...On Continuity

(From left to right) Dan Snow, CFP, AWMA, CRPS, ’01 Financial Advisor; Mire Jonovski, AAMS, ’77, Investment Management Consultant, First Vice President, Investments; Dustin Martin, CFP, ’14, Financial Advisor.

Three generations of financial advisors lean on each other for success

What are the odds that three Lindner graduates end up at the same financial services firm? Pretty fair. Now what are the odds that three Lindner graduates, from three generations, can leverage their college and career experiences for the benefit of their clients? If you ask Mire Jonovski ’77, Daniel (Dan) Snow ’01 and Dustin Martin ’14, it’s a very special case, to say the least.

As leaders within their company, Raymond James, and among the region’s wealth management professionals, they have a lot to say about their college experiences that guided them through the many chapters of their respective careers..

… On owning your experience.

Mire: My parents and I emigrated from Macedonia to the United States when I was four years old. Being the first generation to go to college, there was never any, “Mom and Dad, what did you do when …?” It was all new ground for me. For us. Being a student who commuted, lived at home and helped with my parents’ business, pursuing co-op experiences and trying to stay engaged in my school life was a lot, but it was my life experience.

Dustin: I remember sitting with my mom in University Pavilion trying to figure out how much money to take out and figuring out scholarships. You’re 18 years old making a major purchasing decision ... it puts some extra pressure on you as you go through your classes and how you figure out what you want to do afterwards. It can be a little overwhelming.

… On Co-op.

Dan: Because of co-op I can say that, at age 41, I have 20 years of experience in this field. I’ve worked through two of the worst recessions in a generation. Co-op was a stepping-stone for my career, because even the co-op experiences I didn’t like taught me that I didn’t want to pursue those fields further.

Mire: Having a co-op organically creates a mentor-mentee relationship. You’re teaching them different aspects of the business. When your co-op to is coming to you and asking questions beyond the assignments you give them, that’s when you know you have a good one.

Dan: I actually met Mire through one of my co-ops. I remember going downtown to Walnut Street and meeting Mire in his office. He had an awesome view of the river, a little TV with CNBC on … I was sold. He represented success to me. I interviewed with JC Bradford (where Mire was at the time) when they were just starting to have co-ops. As the first one, I was the guinea pig. But I was able to get my series seven license during my co-op, actually talk with clients and make recommendations.

… On what excites them about coming to work every day.

Dustin: We get to support local families and small businesses. It’s pretty neat to be a small part of their success. Even though Raymond James is a large company with a lot of resources to offer, we’re able to offer highly personal service.

Mire: One thing I know, this job isn’t boring! We are in a position where we see the changes occurring in all parts of the economy and how international interactions impact the financial markets, which impact the plans we create for our clients.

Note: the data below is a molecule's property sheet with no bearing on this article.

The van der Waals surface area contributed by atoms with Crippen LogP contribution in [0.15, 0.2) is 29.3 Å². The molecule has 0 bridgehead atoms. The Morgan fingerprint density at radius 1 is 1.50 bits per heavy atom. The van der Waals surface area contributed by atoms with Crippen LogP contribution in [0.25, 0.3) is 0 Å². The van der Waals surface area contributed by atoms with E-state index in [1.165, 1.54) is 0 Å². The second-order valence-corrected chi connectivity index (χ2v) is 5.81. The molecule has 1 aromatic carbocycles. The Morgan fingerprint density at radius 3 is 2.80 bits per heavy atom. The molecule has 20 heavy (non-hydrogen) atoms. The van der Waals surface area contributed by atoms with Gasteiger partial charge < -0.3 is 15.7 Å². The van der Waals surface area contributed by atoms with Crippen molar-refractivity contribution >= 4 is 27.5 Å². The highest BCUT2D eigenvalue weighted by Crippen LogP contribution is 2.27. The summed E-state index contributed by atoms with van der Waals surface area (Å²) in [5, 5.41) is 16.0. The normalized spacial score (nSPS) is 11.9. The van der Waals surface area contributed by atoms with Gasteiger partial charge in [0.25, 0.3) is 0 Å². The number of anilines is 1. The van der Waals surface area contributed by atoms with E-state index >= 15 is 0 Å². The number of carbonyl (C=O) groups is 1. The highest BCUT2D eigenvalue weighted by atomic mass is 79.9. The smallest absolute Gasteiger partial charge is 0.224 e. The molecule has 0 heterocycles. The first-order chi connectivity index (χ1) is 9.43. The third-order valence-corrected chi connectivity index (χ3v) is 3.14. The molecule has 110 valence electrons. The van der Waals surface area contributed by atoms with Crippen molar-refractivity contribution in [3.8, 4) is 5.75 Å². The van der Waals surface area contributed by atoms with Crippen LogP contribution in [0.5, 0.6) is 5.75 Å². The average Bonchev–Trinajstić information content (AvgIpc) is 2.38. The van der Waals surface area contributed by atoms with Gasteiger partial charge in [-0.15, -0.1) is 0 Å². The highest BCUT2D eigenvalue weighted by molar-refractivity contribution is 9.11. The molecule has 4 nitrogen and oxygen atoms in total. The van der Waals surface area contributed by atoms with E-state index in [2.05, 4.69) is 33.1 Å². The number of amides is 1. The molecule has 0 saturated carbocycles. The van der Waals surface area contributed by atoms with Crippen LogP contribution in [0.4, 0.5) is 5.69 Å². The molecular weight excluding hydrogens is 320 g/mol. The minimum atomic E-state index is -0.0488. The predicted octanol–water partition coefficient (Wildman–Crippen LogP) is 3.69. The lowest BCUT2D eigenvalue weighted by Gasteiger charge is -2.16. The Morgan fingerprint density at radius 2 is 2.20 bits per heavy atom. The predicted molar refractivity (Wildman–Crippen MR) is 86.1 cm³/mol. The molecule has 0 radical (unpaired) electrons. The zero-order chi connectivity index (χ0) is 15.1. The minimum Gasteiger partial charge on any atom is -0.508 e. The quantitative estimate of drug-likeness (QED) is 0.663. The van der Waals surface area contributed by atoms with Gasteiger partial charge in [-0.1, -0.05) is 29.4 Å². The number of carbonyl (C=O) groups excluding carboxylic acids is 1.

… On the advice they’d offer to current college students.

Dustin: Just get involved as much as you can, as soon as you can. Put yourself in uncomfortable situations. Give yourself opportunities to meet people. Some of my peers would get hung up on making sure they got the best co-op or the best job with the best pay. Really, any experience is going to be interesting, and will likely lead you to the next thing. You’re going to learn a lot no matter what, so it’s important to just get out there and do something.

… And the memorable advice they still lean on.

Dan: I started my first job at age 16. My mother made sure that I would save half of my paycheck — whether I wanted to or not — for a rainy day, an emergency, you name it. She went to UC and was a single mom. She knew how valuable it was to take care of your own finances. I still remember that to this day. And that rainy day money helped me pay for my college education. That lesson even pushed me in the direction of this industry.

… On what impresses them about up-and-coming talent.

Mire: Technology is advancing more rapidly now than ever before in my career. Students and people Dustin’s age are so comfortable with technology and are flexible enough to adapt to it. I’m impressed with how quickly they’ll adapt to  and incorporate those changes.

… On how they can best work together and with their colleagues.

Dustin: To Mire’s point about technology, it offers flexibility and helps us be more efficient, in our case. We’re able to spend more time actually talking to and getting to know our clients. You certainly need to be credentialed and have experience, but ultimately, this is a relationship business.

Mire: When prospective clients see me, they see someone who has a lot of experience in the industry. Then they’ll look at Dan and Dustin, and they’ll see continuity. I think that helps us develop, build relationships and keep those relationships not only with clients but also with the next generation.

Dustin: With our team structure, we have different perspectives. We’re not just three generations of UC grads, but three generations of advisors, too.

Opinions expressed in the above article are those of interviewees and are not necessarily those of Raymond James. Mire Jonovski, Daniel Snow, and Dustin Martin are Financial Advisors with Raymond James & Associates, Inc. Member New York Stock Exchange/SIPC. Office located in Blue Ash, OH. Raymond James is not affiliated with JC Bradford.